3. Amount of Total HP Remaining
    a. If one player’s team has a higher total HP remaining, that player wins the game.
    b. If both players’ teams have the same total HP remaining, the result of the game is a tie.

Technical Issues

Over the course of a tournament, a player’s game connection may become disrupted in a number of ways.

Single Frozen Game State

If one player’s game system is stuck in an unfixable frozen game state, the player whose game system is frozen will receive a game loss.

Double Frozen Game State

If both players’ game systems are stuck in an unfixable frozen game state and it cannot be determined which player’s game or system is responsible for the frozen state, both players will receive a tie for that game.

Game State Disruption

Players should attempt to fix any game disruption by checking their 3DS systems and making sure they are aligned properly. If issues persist, contact a judge for immediate assistance. If consistent disruptions are determined to be due to actions on the part of a player, the judge may issue an appropriate penalty as outlined in the Pokémon Penalty Guidelines.

Grammar Made Easy

There are a number of words that are frequently confused by some people, but there’s really no reason for that since, as you will soon see, those words are really easy to tell apart. Whenever possible I’ve provided a mnemonic device to make things easier to remember. As long as you can remember what’s in front of each dash, you shouldn’t run into any problems.

  • 9 times out of 10, affect is a verb and effect is a noun. – In those other 1%-or-so cases, you’ll most likely use another word anyway (I always have), so you don’t probably need to worry about them.
  • “You lay something down, and people lie down by themselves.” – Thanks, Grammar Girl, I’ve always had trouble with that one so I appreciate the tip.
  • Than is a comparison (Ginger is much smarter than Patch). Otherwise use then. – To be more precise, then is used when talking about time (first this, then that).

The following are all commonly confused homophones (words that sound the same):

  • It’s means “it is” or “it has”. In all other cases use its. – Adapted from Eats, Shoots, and Leaves by Lynn Truss, a fantastic book I highly recommend to every English-speaking person on the planet.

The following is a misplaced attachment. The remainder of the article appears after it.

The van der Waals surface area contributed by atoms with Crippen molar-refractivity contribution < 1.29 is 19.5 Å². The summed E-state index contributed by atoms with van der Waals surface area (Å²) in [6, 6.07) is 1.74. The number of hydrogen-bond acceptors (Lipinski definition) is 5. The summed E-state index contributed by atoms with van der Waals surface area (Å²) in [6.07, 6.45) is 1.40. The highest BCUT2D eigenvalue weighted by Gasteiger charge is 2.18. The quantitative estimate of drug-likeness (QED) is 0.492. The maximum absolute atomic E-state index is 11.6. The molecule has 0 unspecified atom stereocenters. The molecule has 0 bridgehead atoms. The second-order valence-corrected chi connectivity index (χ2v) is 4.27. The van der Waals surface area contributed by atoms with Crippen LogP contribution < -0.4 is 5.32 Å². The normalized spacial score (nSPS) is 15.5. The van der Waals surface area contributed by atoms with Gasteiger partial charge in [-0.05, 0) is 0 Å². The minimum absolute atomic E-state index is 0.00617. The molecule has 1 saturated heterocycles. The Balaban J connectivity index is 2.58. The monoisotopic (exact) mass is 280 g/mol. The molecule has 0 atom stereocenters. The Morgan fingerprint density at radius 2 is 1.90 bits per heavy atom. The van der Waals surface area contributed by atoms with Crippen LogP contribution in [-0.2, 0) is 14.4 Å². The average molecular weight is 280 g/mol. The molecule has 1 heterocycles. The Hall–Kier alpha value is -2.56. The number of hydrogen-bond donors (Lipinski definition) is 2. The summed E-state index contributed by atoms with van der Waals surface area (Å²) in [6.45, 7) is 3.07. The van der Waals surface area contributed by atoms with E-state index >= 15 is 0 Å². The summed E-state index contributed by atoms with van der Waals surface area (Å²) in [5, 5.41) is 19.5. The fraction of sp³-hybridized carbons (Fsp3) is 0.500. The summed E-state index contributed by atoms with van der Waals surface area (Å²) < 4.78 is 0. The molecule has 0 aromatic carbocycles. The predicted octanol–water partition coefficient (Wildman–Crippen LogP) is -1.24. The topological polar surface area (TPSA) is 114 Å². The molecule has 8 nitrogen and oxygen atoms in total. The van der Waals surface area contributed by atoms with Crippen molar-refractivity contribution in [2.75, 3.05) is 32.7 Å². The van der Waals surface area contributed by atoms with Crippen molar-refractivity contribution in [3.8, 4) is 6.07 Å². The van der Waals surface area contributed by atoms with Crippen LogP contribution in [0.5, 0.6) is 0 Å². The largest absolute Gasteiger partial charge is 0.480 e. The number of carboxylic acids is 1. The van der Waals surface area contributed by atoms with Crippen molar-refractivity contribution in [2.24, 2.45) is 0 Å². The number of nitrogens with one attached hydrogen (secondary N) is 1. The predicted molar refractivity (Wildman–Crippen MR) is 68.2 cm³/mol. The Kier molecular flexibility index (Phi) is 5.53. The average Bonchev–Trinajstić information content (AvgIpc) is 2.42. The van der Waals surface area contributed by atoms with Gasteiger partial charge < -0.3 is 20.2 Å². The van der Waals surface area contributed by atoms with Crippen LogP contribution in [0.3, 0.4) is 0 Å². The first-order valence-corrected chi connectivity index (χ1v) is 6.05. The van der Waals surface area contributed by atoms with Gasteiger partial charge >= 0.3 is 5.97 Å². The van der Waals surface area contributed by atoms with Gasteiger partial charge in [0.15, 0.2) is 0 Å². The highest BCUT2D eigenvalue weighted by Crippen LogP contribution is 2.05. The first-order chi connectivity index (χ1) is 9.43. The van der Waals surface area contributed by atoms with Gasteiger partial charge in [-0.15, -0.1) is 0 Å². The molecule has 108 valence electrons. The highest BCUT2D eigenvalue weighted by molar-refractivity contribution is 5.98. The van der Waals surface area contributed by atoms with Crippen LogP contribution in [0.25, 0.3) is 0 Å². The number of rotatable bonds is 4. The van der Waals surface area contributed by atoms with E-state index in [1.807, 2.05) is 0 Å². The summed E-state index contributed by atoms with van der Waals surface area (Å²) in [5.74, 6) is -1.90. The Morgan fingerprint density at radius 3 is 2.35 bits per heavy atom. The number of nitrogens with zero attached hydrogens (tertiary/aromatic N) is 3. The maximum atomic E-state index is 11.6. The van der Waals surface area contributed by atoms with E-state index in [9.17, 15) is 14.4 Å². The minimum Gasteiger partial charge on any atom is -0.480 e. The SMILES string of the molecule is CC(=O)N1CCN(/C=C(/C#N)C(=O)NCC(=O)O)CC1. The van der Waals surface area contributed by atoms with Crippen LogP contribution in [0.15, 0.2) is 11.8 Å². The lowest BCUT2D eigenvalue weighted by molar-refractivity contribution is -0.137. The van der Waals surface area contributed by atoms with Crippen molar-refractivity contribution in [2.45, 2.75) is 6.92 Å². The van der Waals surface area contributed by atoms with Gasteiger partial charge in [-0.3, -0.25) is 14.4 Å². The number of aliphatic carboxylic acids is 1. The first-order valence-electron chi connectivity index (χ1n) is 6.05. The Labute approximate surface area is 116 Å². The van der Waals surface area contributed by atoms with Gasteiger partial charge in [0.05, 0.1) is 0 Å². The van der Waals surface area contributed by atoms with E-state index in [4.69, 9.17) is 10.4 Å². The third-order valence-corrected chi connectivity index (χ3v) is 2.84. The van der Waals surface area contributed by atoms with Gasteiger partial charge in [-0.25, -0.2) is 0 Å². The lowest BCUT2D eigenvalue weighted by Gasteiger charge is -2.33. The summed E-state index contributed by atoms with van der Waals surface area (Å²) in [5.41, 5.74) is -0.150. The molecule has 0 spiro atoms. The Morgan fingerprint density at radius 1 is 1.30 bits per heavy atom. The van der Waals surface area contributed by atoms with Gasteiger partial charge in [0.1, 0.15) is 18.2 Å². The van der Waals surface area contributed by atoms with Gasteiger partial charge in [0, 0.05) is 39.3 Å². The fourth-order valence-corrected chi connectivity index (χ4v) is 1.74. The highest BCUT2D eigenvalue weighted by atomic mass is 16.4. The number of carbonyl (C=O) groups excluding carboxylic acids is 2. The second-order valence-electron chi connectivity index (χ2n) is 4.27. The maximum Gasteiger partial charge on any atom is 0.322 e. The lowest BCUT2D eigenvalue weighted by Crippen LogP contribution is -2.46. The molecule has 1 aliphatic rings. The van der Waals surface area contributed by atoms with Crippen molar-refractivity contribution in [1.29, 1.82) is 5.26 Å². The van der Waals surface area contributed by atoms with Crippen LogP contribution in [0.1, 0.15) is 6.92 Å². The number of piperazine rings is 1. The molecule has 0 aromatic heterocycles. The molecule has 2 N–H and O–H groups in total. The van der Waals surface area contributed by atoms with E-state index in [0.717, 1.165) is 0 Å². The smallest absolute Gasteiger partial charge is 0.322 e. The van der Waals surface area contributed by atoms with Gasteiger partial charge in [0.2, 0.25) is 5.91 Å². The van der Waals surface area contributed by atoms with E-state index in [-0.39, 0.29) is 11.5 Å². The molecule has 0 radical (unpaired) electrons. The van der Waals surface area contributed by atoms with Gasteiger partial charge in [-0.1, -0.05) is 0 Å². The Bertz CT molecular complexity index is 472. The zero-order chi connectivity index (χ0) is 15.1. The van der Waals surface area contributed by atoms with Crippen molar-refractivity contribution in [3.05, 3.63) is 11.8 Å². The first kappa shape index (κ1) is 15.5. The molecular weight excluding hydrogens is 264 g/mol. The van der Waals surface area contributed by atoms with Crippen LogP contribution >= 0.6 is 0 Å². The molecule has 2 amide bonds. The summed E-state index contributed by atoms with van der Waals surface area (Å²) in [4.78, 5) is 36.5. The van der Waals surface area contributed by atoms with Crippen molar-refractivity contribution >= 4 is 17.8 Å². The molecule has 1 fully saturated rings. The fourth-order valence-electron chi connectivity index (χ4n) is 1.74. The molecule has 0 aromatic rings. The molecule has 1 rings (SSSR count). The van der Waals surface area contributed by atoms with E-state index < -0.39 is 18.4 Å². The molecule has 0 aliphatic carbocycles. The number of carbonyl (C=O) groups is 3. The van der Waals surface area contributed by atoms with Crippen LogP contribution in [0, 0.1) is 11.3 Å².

• They’re going to their house over there.” – They’re means “they are” or “they were”, while their means “belongs to them”, and there is a direction or place.
  • Two is a number. Too means “also” or “more than enough” (I ate too much last Thanksgiving). Otherwise use to.
  • Likewise, who’s means “who is” or “who has”. Otherwise use whose. – Whose is a possessive.
  • You’re means “you are” or “you were”. Otherwise use your. – Your is a possessive.

In order to be understood, your writing must be readable in the first place. If readers have to work too hard to figure out what you’re trying to say, they won’t. So here are few tips to make sure everyone can read your writing:

  • Start each sentence with a capital letter. A long string of lowercase letters is nearly impossible to read.
  • Use punctuation. End each sentence with an appropriate terminal punctuation mark (period, question mark, or exclamation point), and use commas and other punctuation as appropriate. As above, long strings of words with no punctuation are really hard to read, especially since the same phrase can have multiple meanings depending on how it is punctuated. Imagine trying to read this article if I used neither capital letters or punctuation – I’ve seen far too many people on forums who do precisely that, and make themselves look both lazy and foolish in the process.
  • Always – always! – put a space before an open parenthesis, and between sentences. I’m thoroughly baffled as to how the habit of not putting in those spaces became so common because it not only makes the writer look foolish, it makes the text much harder to read.
  • Use paragraph breaks. Just among the people I know personally, at least a dozen, including me, can’t read walls of text – especially on screens. I can usually manage it on paper (which is good since I’m such a fan of Twain), but my eyes get easily lost on screens and trying to keep them on track always gives me a headache. Even readers who aren’t so afflicted will find your writing easier to read if you include paragraph breaks at logical points.

If you’re ever in doubt and don’t have a friendly grammarian handy, a search of Grammar Girl’s Quick and Dirty Tips should set you straight in no time.